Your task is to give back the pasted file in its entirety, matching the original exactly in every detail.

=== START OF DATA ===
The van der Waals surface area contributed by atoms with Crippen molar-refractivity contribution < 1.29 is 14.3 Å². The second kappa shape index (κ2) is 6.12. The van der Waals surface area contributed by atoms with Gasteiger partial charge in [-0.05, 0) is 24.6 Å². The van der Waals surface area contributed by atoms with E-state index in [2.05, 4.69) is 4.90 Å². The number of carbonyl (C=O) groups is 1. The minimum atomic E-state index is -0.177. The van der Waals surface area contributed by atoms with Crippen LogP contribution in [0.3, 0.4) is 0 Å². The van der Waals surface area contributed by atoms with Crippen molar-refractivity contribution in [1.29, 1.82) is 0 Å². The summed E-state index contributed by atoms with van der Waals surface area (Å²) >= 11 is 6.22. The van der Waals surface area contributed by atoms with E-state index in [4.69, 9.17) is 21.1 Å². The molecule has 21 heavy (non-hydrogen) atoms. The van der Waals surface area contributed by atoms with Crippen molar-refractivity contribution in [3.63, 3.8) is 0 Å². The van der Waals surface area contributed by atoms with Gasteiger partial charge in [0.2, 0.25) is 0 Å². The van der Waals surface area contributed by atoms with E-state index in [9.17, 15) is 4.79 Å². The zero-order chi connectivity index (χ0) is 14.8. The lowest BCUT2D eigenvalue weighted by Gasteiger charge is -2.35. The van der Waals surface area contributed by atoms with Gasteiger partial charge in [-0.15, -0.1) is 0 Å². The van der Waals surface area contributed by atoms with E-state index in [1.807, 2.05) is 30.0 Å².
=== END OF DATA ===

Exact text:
The van der Waals surface area contributed by atoms with Crippen molar-refractivity contribution < 1.29 is 14.3 Å². The second kappa shape index (κ2) is 6.12. The van der Waals surface area contributed by atoms with Gasteiger partial charge in [-0.05, 0) is 24.6 Å². The van der Waals surface area contributed by atoms with E-state index in [2.05, 4.69) is 4.90 Å². The number of carbonyl (C=O) groups is 1. The minimum atomic E-state index is -0.177. The van der Waals surface area contributed by atoms with Crippen LogP contribution in [0.3, 0.4) is 0 Å². The van der Waals surface area contributed by atoms with Crippen molar-refractivity contribution in [1.29, 1.82) is 0 Å². The summed E-state index contributed by atoms with van der Waals surface area (Å²) >= 11 is 6.22. The van der Waals surface area contributed by atoms with E-state index in [4.69, 9.17) is 21.1 Å². The molecule has 21 heavy (non-hydrogen) atoms. The van der Waals surface area contributed by atoms with Crippen molar-refractivity contribution in [3.63, 3.8) is 0 Å². The van der Waals surface area contributed by atoms with Gasteiger partial charge in [0.2, 0.25) is 0 Å². The van der Waals surface area contributed by atoms with E-state index in [9.17, 15) is 4.79 Å². The zero-order chi connectivity index (χ0) is 14.8. The lowest BCUT2D eigenvalue weighted by Gasteiger charge is -2.35. The van der Waals surface area contributed by atoms with Gasteiger partial charge in [-0.15, -0.1) is 0 Å². The van der Waals surface area contributed by atoms with E-state index in [1.807, 2.05) is 30.0 Å².